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Unicorn on-call :: Tech in Porto, Porto, 2019

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Unicorn on-call :: Tech in Porto, Porto, 2019

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Unicorn on-call :: Tech in Porto, Porto, 2019

  1. 1. Unicorn On-call Tech in Porto 2019, Porto
  2. 2. Unicorn On-call Tech in Porto 2019, Porto
  3. 3. Unicorn On-call Tech in Porto 2019, Porto
  4. 4. Hi there! I’m Pedro! • Engineering Director @ • Impact-driven person • Passionate about People, Technology, and Products • Agile, Lean and DevOps aficionado • 10+ years of experience running engineering teams
  5. 5. On-call :: Definition (of a person) able to be contacted in order to provide a professional service if necessary, but not formally on duty. ‘The team is on call 24 hours-a-day, and is trained in resuscitation techniques and how to use live-saving defibrillators.’ ‘If you work in a global organization, you might be on call 24 hours a day for troubleshooting or consulting.’ ‘You have to get up in the middle of the night if you're on call.’
  6. 6. On-call :: You need Shifts People Systems
  7. 7. On-call :: You need Rotas People Systems
  8. 8. On-call :: You need Rotas Heroes Systems
  9. 9. On-call :: You need Rotas The Critical Ones Heroes
  10. 10. On-call :: Why Customers Production Systems Engineers Company Job
  11. 11. Our On-call journey (so far)
  12. 12. Choose your civilization Greek Egyptian Mesopotamian Asian
  13. 13. Stone Age Town Center 200 (wood)
  14. 14. Stone Age • Everyone was on-call (even the CEO)
  15. 15. Tool Age
  16. 16. Tool Age • “Operations team” aka “DevOps team” • “DevOps engineers” were on-call (not all of them)
  17. 17. Tool Age • Officially we only had two engineers on-call
  18. 18. Tool Age • 3 days rotas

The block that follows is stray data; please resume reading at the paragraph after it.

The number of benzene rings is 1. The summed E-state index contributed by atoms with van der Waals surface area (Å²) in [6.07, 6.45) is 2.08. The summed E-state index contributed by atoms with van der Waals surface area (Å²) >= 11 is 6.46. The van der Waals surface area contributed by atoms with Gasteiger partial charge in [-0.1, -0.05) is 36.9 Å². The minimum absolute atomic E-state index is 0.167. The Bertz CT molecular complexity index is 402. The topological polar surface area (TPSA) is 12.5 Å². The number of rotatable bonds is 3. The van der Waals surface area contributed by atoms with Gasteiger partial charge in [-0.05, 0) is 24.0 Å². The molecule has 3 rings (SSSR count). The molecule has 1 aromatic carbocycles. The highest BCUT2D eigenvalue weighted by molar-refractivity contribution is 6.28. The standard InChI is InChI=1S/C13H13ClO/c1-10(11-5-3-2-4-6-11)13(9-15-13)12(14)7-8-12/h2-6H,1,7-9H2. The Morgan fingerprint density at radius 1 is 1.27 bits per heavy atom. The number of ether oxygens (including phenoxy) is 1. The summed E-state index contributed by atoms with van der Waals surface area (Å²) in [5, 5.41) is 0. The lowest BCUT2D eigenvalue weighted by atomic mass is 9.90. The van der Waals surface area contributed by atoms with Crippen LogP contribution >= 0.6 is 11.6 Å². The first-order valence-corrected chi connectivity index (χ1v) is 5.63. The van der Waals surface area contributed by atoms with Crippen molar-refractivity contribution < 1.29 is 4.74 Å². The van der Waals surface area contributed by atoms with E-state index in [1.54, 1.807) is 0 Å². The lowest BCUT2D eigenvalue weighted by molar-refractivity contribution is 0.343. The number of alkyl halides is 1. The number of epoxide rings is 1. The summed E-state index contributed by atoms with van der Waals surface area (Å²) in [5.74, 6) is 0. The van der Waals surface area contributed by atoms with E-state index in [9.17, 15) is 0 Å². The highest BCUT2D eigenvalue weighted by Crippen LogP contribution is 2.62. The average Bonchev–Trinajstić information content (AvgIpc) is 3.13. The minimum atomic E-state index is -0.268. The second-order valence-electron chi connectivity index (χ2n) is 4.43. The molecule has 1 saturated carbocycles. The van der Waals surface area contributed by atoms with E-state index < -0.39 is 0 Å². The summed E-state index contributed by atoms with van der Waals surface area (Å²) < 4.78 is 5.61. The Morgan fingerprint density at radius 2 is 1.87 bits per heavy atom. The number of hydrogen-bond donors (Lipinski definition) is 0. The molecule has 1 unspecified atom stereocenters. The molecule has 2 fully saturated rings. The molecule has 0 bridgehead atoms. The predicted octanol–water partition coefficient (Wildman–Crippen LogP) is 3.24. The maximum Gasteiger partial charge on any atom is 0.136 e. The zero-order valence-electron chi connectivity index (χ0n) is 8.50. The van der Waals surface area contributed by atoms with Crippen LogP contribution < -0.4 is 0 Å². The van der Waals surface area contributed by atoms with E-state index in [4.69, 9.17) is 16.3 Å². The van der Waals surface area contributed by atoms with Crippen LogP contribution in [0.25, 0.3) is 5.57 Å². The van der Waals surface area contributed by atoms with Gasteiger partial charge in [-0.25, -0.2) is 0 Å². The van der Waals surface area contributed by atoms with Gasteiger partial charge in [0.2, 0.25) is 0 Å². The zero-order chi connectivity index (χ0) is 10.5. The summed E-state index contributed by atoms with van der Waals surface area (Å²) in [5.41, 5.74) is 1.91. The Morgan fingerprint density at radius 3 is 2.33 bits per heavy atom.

19. 19. Tool Age • After business hours, everyone available on Slack would help out
  20. 20. Tool Age • VictorOps
  21. 21. Tool Age • Tons of alarms • False positives (Broken windows theory https://en.wikipedia.org/wiki/Broken_windows_theory) • MTTA not tracked • MTTR “over 9000” • All systems were on-call (Because none was… so all of them were)
  22. 22. Tool Age • No compensation (voluntarily and pro-bono)
  23. 23. Tool Age • Alarms in staging environments
  24. 24. Tool Age • Fatigue and Burn out
  25. 25. Tool Age • Churn
  26. 26. Tool Age • Blameless PMs (PIs and PEs)
  27. 27. Bronze Age
  28. 28. Bronze Age • We evaluated 3 scenarios: “Primary / Secondary”, “Just primary” and “Primary / Secondary (SRE)” • SRE team covering own rota (infra one) –> We rebranded the Ops team to SRE team • Development teams with rotas (dedicated to their systems) • One engineer per rota (no secondaries) • Engineers on-call (eat your own dog food: you develop it… you maintain it in PROD!)
  29. 29. Bronze Age • We had more than twenty engineers on-call
  30. 30. Bronze Age • Tools: One hotspot per rota (no smartphones so that we don’t make people carry two devices) + VictorOps App
  31. 31. Bronze Age • One week rotas (four rotas in total) • The rotas start / end every Tuesday (i.e. End-of-Sprint day) aligning the rotas calendar with the sprints calendar
  32. 32. Bronze Age • Only critical systems covered by the program (defined by Engineering and agreed with stakeholders (e.g. Product, Customer Services, Support))
  33. 33. Bronze Age • On-call playbooks
  34. 34. Bronze Age • Incident commander defined - The Incident Commander (IC) holds the high-level state about the incident. They structure the incident response task force, assigning responsibilities according to need and priority
  35. 35. Bronze Age • Weekly fire drills (or like Google calls it "Wheel of misfortune")
  36. 36. Bronze Age • Compensation defined (money + time off). Flat fee. No compensation per incident
  37. 37. Bronze Age • Alarms fine tuned • Defined time to Ack under 5 minutes • Redefined thresholds • Distinguished Alarms from Notifications: The alarm requires immediate action. The notification can wait for the next day or so • Cleaned up alarms from non Production environments